Through a unique combination of Danish administrative data and a discrete choice experiment, we estimate 30- to 60-year-old breast cancer survivors' willingness to pay for accommodating job attributes when they return to work after cancer treatment. We find that breast cancer survivors are willing to accept a wage reduction in return for receiving psychological help and to work fewer hours in the first 18 months after returning to work. This clearly emphasizes the relevance of accommodating breast cancer survivors to ease their return to work and to retain the survivors in employment. Furthermore, we identify preference heterogeneity across age groups, income levels, job types and ability to work. This highlights the importance of communication between employers and breast cancer survivors in order to accommodate individual needs, and it suggests cafeteria-style accommodation plans where cancer survivors are able to choose between different accommodating elements within a predefined budget.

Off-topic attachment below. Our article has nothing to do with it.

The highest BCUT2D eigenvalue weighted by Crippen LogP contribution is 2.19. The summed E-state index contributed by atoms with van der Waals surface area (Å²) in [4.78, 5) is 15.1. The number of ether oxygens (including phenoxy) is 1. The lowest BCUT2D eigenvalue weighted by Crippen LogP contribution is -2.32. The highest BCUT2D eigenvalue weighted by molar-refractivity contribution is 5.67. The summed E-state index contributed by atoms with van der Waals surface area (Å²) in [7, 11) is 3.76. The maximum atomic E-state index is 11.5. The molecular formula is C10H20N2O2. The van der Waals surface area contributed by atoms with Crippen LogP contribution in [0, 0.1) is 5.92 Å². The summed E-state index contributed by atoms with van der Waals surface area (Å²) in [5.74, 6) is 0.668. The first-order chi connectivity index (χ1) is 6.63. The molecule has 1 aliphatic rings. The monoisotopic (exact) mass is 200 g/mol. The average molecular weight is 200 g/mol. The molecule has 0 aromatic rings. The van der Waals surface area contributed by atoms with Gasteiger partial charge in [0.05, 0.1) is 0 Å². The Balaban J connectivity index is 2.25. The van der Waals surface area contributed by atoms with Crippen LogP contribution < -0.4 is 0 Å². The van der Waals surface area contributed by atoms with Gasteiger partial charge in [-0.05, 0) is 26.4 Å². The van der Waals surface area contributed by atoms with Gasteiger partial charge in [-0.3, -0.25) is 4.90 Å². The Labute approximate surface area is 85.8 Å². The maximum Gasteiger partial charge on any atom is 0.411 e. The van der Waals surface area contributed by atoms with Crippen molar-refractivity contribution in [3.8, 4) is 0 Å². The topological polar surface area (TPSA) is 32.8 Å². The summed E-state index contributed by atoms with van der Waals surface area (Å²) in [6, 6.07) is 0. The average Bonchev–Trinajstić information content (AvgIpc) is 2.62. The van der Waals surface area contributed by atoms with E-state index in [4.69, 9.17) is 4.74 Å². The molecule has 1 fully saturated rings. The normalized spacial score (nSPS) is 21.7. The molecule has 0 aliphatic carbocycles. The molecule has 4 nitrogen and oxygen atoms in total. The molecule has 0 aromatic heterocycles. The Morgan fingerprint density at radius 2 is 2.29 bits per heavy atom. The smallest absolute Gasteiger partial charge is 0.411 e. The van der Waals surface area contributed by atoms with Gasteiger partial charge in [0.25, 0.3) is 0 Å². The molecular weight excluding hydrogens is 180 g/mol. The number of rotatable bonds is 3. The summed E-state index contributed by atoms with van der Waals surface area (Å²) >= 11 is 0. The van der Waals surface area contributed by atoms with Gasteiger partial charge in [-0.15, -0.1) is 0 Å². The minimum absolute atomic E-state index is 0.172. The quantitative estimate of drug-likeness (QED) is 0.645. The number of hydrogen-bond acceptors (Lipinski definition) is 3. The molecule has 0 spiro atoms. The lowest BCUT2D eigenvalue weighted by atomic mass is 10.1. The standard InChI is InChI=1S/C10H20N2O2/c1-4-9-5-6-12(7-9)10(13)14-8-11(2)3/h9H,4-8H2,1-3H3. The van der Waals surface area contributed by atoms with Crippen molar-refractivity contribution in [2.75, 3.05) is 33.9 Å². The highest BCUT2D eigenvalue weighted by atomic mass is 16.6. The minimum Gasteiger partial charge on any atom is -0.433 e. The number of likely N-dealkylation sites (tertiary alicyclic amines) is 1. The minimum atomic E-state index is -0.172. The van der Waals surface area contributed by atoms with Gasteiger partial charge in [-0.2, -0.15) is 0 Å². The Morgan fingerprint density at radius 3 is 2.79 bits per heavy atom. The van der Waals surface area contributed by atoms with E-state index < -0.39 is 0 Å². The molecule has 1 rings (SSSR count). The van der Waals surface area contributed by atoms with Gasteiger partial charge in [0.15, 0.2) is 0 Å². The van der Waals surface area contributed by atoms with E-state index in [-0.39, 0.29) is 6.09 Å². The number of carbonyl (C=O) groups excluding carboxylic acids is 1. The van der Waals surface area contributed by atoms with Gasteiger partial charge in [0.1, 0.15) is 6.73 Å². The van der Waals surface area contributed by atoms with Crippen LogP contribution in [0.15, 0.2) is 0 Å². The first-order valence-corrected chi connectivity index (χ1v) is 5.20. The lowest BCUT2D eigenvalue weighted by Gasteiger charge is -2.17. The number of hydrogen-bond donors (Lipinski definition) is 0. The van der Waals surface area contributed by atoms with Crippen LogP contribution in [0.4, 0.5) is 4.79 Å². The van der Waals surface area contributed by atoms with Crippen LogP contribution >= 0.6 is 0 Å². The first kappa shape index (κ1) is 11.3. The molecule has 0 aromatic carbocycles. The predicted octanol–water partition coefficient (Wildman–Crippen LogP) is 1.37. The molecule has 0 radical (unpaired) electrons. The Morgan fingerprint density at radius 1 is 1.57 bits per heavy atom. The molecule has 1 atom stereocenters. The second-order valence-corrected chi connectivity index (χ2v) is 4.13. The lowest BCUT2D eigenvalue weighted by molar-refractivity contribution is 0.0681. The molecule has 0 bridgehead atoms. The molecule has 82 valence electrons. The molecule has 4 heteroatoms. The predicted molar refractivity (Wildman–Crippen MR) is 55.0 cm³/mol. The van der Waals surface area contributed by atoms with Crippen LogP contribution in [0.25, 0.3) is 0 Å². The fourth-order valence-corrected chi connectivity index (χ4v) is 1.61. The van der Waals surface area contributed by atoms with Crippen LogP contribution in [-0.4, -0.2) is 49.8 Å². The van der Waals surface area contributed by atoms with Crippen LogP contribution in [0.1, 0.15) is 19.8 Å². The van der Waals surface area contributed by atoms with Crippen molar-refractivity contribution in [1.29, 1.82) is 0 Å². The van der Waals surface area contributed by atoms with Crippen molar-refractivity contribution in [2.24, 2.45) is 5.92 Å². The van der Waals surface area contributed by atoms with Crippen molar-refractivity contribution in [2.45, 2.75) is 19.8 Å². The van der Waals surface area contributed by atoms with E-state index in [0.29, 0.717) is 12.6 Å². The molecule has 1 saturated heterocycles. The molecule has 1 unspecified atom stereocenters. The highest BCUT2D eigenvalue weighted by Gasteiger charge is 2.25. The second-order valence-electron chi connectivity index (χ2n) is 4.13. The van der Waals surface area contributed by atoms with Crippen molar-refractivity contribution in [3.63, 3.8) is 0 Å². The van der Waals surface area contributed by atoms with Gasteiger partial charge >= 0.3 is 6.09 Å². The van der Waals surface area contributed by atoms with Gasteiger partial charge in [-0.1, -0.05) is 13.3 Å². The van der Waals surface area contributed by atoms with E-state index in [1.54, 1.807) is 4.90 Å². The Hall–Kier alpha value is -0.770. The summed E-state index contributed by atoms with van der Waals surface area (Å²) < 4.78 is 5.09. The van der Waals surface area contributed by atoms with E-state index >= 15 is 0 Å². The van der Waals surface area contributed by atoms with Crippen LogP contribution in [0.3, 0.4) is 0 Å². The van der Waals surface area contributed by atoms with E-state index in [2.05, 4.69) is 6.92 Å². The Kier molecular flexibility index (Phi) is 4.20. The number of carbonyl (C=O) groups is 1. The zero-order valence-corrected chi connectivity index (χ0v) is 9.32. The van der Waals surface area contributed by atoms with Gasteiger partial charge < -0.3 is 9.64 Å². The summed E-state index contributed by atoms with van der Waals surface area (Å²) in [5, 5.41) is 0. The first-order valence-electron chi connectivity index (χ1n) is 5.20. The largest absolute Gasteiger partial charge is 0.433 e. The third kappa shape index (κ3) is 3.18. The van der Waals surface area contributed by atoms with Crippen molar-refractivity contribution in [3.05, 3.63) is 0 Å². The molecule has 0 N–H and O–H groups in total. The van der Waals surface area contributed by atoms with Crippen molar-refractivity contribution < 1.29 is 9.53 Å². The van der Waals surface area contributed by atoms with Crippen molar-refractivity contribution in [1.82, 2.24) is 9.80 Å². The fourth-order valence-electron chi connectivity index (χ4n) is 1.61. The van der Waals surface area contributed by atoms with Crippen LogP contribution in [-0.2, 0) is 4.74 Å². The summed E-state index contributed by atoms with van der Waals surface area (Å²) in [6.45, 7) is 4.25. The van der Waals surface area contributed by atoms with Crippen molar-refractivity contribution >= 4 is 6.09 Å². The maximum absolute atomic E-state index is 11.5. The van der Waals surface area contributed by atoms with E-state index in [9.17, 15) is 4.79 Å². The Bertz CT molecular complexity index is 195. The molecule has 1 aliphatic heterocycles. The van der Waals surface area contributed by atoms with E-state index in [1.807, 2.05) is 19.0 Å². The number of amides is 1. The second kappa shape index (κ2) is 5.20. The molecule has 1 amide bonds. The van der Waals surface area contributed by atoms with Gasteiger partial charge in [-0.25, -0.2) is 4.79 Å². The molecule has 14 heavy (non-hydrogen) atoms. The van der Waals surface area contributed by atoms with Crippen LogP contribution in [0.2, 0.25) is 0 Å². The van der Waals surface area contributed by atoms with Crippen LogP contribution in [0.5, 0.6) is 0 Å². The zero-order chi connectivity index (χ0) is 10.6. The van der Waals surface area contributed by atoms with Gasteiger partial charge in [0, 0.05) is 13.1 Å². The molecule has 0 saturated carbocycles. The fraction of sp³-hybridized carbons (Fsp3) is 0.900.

- Preference estimation
- Income differentials